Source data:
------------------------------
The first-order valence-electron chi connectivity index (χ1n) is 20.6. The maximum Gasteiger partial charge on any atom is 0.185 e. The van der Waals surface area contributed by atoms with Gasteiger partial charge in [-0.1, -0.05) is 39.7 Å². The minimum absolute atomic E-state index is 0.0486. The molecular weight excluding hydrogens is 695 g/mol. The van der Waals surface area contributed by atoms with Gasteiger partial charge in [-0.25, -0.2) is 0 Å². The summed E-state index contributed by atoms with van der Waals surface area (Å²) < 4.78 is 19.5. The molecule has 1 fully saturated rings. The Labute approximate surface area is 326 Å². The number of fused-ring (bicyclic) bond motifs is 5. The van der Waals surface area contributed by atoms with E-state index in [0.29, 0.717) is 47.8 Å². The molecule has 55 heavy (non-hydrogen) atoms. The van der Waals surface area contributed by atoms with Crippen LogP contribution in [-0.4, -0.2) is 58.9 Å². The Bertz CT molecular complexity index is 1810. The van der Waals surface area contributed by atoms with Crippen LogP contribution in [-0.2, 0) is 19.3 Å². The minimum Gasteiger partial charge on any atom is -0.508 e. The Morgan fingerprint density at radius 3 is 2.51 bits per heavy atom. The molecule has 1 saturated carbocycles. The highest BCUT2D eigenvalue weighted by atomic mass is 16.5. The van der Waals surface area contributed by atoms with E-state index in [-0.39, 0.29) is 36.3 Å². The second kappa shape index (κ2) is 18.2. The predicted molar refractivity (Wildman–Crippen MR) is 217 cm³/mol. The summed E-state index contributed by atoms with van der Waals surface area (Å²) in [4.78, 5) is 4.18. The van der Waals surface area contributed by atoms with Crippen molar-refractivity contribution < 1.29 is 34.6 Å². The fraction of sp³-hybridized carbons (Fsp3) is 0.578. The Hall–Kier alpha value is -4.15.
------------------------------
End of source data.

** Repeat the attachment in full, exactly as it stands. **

The first-order valence-electron chi connectivity index (χ1n) is 20.6. The maximum Gasteiger partial charge on any atom is 0.185 e. The van der Waals surface area contributed by atoms with Gasteiger partial charge in [-0.1, -0.05) is 39.7 Å². The minimum absolute atomic E-state index is 0.0486. The molecular weight excluding hydrogens is 695 g/mol. The van der Waals surface area contributed by atoms with Gasteiger partial charge in [-0.25, -0.2) is 0 Å². The summed E-state index contributed by atoms with van der Waals surface area (Å²) < 4.78 is 19.5. The molecule has 1 fully saturated rings. The Labute approximate surface area is 326 Å². The number of fused-ring (bicyclic) bond motifs is 5. The van der Waals surface area contributed by atoms with E-state index in [0.29, 0.717) is 47.8 Å². The molecule has 55 heavy (non-hydrogen) atoms. The van der Waals surface area contributed by atoms with Crippen LogP contribution in [-0.4, -0.2) is 58.9 Å². The Bertz CT molecular complexity index is 1810. The van der Waals surface area contributed by atoms with Crippen LogP contribution in [-0.2, 0) is 19.3 Å². The minimum Gasteiger partial charge on any atom is -0.508 e. The Morgan fingerprint density at radius 3 is 2.51 bits per heavy atom. The molecule has 1 saturated carbocycles. The highest BCUT2D eigenvalue weighted by atomic mass is 16.5. The van der Waals surface area contributed by atoms with E-state index in [-0.39, 0.29) is 36.3 Å². The second kappa shape index (κ2) is 18.2. The predicted molar refractivity (Wildman–Crippen MR) is 217 cm³/mol. The summed E-state index contributed by atoms with van der Waals surface area (Å²) in [4.78, 5) is 4.18. The van der Waals surface area contributed by atoms with Crippen molar-refractivity contribution < 1.29 is 34.6 Å². The fraction of sp³-hybridized carbons (Fsp3) is 0.578. The Hall–Kier alpha value is -4.15.